spk_1:   1:58
Well, when I started the company four and 1/2 years ago, we had this focus on the employees as as an asset within the company that was totally being underused, at least from a social media marketing perspective. Right? Right? And so I think employees advocacy means a lot of things to a lot of people. So when I think of employees advocacy, I I put it in that realm of how do I activate my employees to do things not just sharing of social media messages, but also get involved with some online marketing activities? Right? So I mean, if you think about it, uh, if you've got a recruiting issue, maybe you get your employees all to write a rite of review on things like Glass Door and indeed right. There's lots of ways to leverage employees, and most of these employees, if they have the affinity for the company, would be happy to do it. You just have to make it easy for them. And I think that's the challenge that a lot of people have had because, you know, the traditional outreach to employees comes in the form of an email or some sort of some sort of employee newsletter. And of course, you know, those are never easy, cause now you're asking people thio read something and then go do it on their own without having some nice, smooth flow of literally just clicking a button and making something happen.

spk_0:   3:20
That's a great a great analogy because, you know, I know companies that you share a point or using e mails, but that the concept of leverage in your employees has really been around for a while even before, you know, we talk about employ advocacy, but it is interesting to see how it's calm with. And, you know, you need to have a certain number of people in the general demographic that use social media for to make sense. But, you know, as we age and as the millennials enter the workforce more and more. And these are people that already using a lot of these social networks and we become uses a multiple social networks that sort of, you know, that the stage has been set right, and from the corporate perspective, you have more more cos they've been doing social media marketing for a few years now. They see the are why they're wondering how you could do more. So it really seems like we're out at this convergence of these two trends and that age old how do we get our employees. How can everybody be a sales person that our company, It's really a combination of the perfect storm for employ advocacy, right?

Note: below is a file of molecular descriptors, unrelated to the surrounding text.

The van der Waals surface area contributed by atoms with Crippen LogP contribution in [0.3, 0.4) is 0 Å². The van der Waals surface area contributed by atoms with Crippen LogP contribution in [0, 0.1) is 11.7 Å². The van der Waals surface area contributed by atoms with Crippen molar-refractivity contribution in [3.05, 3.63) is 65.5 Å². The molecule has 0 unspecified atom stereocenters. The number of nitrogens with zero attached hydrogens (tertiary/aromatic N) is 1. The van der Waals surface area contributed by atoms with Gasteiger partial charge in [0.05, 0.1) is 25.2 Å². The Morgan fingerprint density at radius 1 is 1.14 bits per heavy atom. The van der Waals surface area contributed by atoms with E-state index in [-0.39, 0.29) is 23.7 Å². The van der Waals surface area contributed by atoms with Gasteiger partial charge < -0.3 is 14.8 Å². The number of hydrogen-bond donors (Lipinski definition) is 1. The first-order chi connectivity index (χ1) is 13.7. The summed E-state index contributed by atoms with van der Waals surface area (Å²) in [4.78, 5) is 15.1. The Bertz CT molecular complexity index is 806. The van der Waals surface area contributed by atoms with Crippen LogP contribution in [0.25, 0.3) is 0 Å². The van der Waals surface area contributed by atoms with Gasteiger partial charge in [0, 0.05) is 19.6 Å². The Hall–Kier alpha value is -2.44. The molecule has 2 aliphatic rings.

spk_1:   4:13